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Describe God

3 November 2010

For as I went through the city and looked carefully at the objects of your worship, I found among them an altar with the inscription, “To an unknown god.” What therefore you worship as unknown, this I proclaim to you. In him we live and move and have our being; as even some of your own poets have said, For we too are his offspring.

Acts 17: 22  28

Observe the flower. What do we see? If I were to ask you to describe the flower what would you say? You would likely describe its colour, its shape, its design, you may describe its fragrance. But what don’t we see? Sunshine, clouds, rain, the air, the soil of the earth, the minerals, even the gardener, the elements that make the flower what we see.

When we describe something, we only describe what we see according to our mind. But the flower is not just what we see. Its being includes many non-flower elements. In many ways to correctly describe the flower is to point to its source, which is as much what it is as is its form.

A flower could not exist without the sun, without light, without the clouds, which bring rain, which provides water, without the earth, without the minerals to be what it is, it needs the others. So when we describe something, we are describing an entity that exists in and because of other things that it is not, and yet which contains it.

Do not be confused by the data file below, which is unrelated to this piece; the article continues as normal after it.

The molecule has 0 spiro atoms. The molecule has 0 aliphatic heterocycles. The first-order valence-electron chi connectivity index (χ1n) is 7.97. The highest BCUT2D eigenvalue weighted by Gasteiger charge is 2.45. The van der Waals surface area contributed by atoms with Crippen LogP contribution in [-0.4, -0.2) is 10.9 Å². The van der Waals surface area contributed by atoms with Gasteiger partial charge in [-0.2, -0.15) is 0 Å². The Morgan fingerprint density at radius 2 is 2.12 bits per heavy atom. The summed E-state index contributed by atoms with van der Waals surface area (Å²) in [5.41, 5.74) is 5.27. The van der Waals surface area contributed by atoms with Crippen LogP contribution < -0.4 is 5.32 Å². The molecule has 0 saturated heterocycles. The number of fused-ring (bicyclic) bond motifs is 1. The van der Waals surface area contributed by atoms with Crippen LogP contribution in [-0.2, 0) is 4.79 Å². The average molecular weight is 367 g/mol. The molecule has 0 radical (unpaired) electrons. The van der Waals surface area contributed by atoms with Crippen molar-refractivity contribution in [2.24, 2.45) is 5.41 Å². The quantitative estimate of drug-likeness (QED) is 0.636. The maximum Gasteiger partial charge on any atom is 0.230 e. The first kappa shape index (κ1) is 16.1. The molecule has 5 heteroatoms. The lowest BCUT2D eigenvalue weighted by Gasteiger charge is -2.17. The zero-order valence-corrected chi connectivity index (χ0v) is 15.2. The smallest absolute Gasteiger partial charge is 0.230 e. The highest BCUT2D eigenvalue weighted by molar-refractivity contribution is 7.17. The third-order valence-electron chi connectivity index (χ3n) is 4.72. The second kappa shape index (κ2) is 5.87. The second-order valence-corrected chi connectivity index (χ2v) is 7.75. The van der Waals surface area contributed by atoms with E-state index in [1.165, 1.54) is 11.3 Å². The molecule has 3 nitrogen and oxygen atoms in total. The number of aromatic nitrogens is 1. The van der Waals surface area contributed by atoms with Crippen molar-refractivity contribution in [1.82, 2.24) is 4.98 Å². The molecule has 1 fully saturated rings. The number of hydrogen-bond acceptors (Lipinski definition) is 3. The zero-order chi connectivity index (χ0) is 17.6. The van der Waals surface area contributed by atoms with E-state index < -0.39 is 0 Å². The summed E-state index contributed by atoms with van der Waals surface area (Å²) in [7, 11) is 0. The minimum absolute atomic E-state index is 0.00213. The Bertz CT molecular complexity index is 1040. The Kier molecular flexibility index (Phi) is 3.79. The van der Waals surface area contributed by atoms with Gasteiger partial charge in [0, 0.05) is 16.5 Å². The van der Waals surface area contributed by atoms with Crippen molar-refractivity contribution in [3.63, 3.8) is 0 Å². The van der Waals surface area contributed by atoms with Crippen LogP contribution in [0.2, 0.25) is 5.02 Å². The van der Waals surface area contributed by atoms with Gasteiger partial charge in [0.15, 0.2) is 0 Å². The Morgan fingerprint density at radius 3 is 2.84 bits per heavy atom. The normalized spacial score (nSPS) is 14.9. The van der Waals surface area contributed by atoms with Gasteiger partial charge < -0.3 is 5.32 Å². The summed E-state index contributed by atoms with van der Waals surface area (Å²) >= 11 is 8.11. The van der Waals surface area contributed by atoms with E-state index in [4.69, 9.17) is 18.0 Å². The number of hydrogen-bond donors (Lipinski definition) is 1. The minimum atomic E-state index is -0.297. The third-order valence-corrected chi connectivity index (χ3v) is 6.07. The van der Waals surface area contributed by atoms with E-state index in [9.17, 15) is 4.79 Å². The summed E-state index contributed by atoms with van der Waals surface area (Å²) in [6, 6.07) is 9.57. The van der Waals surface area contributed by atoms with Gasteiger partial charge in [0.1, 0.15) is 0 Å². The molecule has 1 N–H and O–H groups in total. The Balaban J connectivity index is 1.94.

If I asked you now to consider God, to describe God, where would you begin? If your answer is, I don’t know, that may be the most honest and correct response. For when it comes to talking about God, we are not talking about somebody or something. There is great honesty in the altar at Athens, to an unknown God. Notice what Paul does in his writing. He doesn’t describe God, he points to what they cannot see, the source of their being, the source of creation, in which we live and move and have our being. Can I know the source of my being? This question goes to the fundamental nature of my life, of who I am.

The old words we used to describe God are to say God is ‘omnipresent’, meaning God is everywhere, God is ‘omnipotent’, meaning God is all-powerful. If we are honest we have come to think of God as an entity that is all knowing, all-powerful, ever present. When we think of entities, we think of them being somewhere. And so we become dependent on words and images that attempt to describe God’s nature and entity. If we say God is here or there, I am trying to place God. But a God who can be somewhere is not God, for God is everywhere.

What is everywhere? Nothing, emptiness, space. It is within nothingness, emptiness, within space that something exists. My naîve understanding is that science can tell us that things can come from nothing. Science will also suggest that it is possible for galaxies to collapse into themselves and so become nothing. When we talk of space we are not talking about planets, galaxies or solar systems. Space is the vast emptiness in which life exists. So what is everywhere? Space, emptiness is everywhere.